What's so funny about Antoine Dodson?
Change.org
Sept. 24, 2010

One night, an intruder broke into the Huntsville, Alabama, home of Kelly Dodson and attempted to rape her. Her screams alerted her brother Antoine, who came to the rescue. The intruder escaped and in local news coverage of the incident, Antoine Dodson expressed his anger and issued a warning to the community. The resulting video of a young man frustrated by the violence in his community and his sister's near assault has reportedly generated more than 2 million hits, a Facebook page and a remix by Autotune the News seen below and available on iTunes.

I can't help thinking that Dodson's new-found popularity is not about shared frustration over crime or violence against women. On threads around the 'net, Dodson is branded "hilarious." But what is so funny about Antoine Dodson? Part of the Dodson meme is, I fear, about laughing at mannerisms that the mainstream associates with blackness, gayness and poverty. There is nothing amusing about a young woman assaulted in her home. And so, I worry that people are laughing at Antoine: his flamboyance and perceived gayness; his use of black colloquialisms, like "run tell dat," his grammar and accent.

I agree with Baratunde Thurston of The Onion and Jack and Jill Politics, who is quoted in a recent NPR report: "As the remix took off, I became increasingly uncomfortable with its separation from the underlying situation. A woman was sexually assaulted and her brother was rightfully upset. People online seemed to be laughing at him and not with him (because he wasn't laughing), as Dodson fulfilled multiple stereotypes in one short news segment. Watching the wider Web jump on this meme, all but forgetting why Dodson was upset, seemed like a form of ‘class tourism.’ Folks with no exposure to the projects could dip their toes into YouTube and get a taste."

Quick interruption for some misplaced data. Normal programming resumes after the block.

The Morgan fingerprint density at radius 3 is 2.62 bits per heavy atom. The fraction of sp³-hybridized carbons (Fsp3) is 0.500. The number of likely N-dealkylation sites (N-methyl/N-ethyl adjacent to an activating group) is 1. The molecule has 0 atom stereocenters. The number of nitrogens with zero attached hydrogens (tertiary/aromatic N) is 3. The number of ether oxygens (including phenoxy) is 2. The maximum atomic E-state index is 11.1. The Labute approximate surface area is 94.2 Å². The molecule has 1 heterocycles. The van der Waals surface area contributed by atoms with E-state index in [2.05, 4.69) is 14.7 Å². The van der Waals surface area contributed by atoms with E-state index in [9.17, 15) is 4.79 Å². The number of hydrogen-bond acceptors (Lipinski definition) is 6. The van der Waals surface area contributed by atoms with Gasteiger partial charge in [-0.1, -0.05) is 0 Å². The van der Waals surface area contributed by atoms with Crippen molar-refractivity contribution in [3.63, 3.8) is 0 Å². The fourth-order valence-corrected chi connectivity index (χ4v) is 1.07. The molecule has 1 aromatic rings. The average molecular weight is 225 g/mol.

I say it is cultural tourism.

It is not that the Dodsons have no agency in this matter. Antoine has welcomed his fame and has leveraged it to better his life. Proceeds from the remix and other Web ventures have allowed Antoine and his family to move out of the projects. Antoine has said they are thankful. Of the laughter that greeted his televised appearance, he told CBS News, "[It] bothered me at first but after awhile I started to see that people were doing other things about it, it was cool."

I certainly don't begrudge Antoine his right to speak or his hustle. But I wonder about the folks on the other side of the transaction — the folks tittering at the "Bed Intruder Remix" and snapping up those "Hide yo wife. Hide yo kids" t-shirts. I wonder, if Antoine were some traditionally masculine, young, white man from a random suburb, would his anger at his sister's attacker have been turned into a dance mix? And if Kelly Dodson were a young, white woman, would her near-rape be so trivialized and would her central role in this story be so obscured?

To ABC News, Kelly Dodson said, ""When I first seen it, I was very upset about it because they were taking it as a joke and I was feeling like they were not looking at the part where I was the victim," she said. "If Antoine wouldn't came in, I probably would be dead."

And isn't this the real story that is lost in the laughter?